KAI RYSSDAL: North Korean dictator Kim Jong Il's known to have a taste for foreign cigarettes. And being in control of the media as he is, he probably doesn't have to deal with antismoking ads. But a new study out here today says some of those ads — the ones from the tobacco industry — are having unintended consequences. From North Carolina Public Radio, Janet Babin reports.
JANET BABIN: Maybe you've seen the industry-funded ads. They encourage parents to communicate with their kids. Like this one from Philip Morris:
PHILLIP MORRIS AD:"Talk to your kids about not smoking. They'll listen."
Or, maybe they won't. Shocking as it may sound, kids don't always listen to their parents. And that appears to be the case in this new study.
It's from researchers based at the University of Illinois and the University of Michigan. It found that these anti-tobacco ads are ineffective, and could actually encourage teens to smoke down the road.
Professor Melanie Wakefield was a lead researcher on the study:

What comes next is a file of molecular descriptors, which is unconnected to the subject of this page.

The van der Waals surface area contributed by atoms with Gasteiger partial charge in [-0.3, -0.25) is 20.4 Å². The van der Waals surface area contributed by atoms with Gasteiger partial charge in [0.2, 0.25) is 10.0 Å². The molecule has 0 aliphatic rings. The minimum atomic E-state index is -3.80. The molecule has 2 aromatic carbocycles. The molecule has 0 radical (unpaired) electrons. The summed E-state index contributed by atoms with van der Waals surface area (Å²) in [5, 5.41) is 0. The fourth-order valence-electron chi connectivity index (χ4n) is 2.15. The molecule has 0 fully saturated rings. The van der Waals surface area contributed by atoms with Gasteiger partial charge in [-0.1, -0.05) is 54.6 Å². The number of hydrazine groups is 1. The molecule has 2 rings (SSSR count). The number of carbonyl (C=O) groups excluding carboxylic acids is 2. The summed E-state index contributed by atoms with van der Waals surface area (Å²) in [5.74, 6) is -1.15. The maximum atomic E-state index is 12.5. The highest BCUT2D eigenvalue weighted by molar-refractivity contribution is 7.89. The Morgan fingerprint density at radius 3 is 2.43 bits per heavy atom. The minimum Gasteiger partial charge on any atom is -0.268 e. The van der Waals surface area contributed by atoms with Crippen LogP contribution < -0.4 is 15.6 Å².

MELANIE WAKEFIELD:"Students with higher amounts of exposure to these parent-targeted ads, in fact, had more positive perceptions of smoking and were more likely to intend to smoke in future and were more likely to have smoked in the past month."
Philip Morris spokesman David Sutton says the company is reviewing the study, but has research that proves its parent-targeted campaign is working.
Clemson University professor Patricia Knolls isn't surprised by the research. She says it may just be a question of reverse psychology. Knolls points out that the ads target parents and teens are most influenced by people their own age:
PATRICIA KNOLLS:"Whereas we didn't trust anybody over 30, they don't trust anybody over 20. But especially they're so distrustful of big business, they'll believe each other but they just don't believe anything that an adult is going to tell them."
The study was published online today by the American Journal of Public Health.
I'm Janet Babin for Marketplace.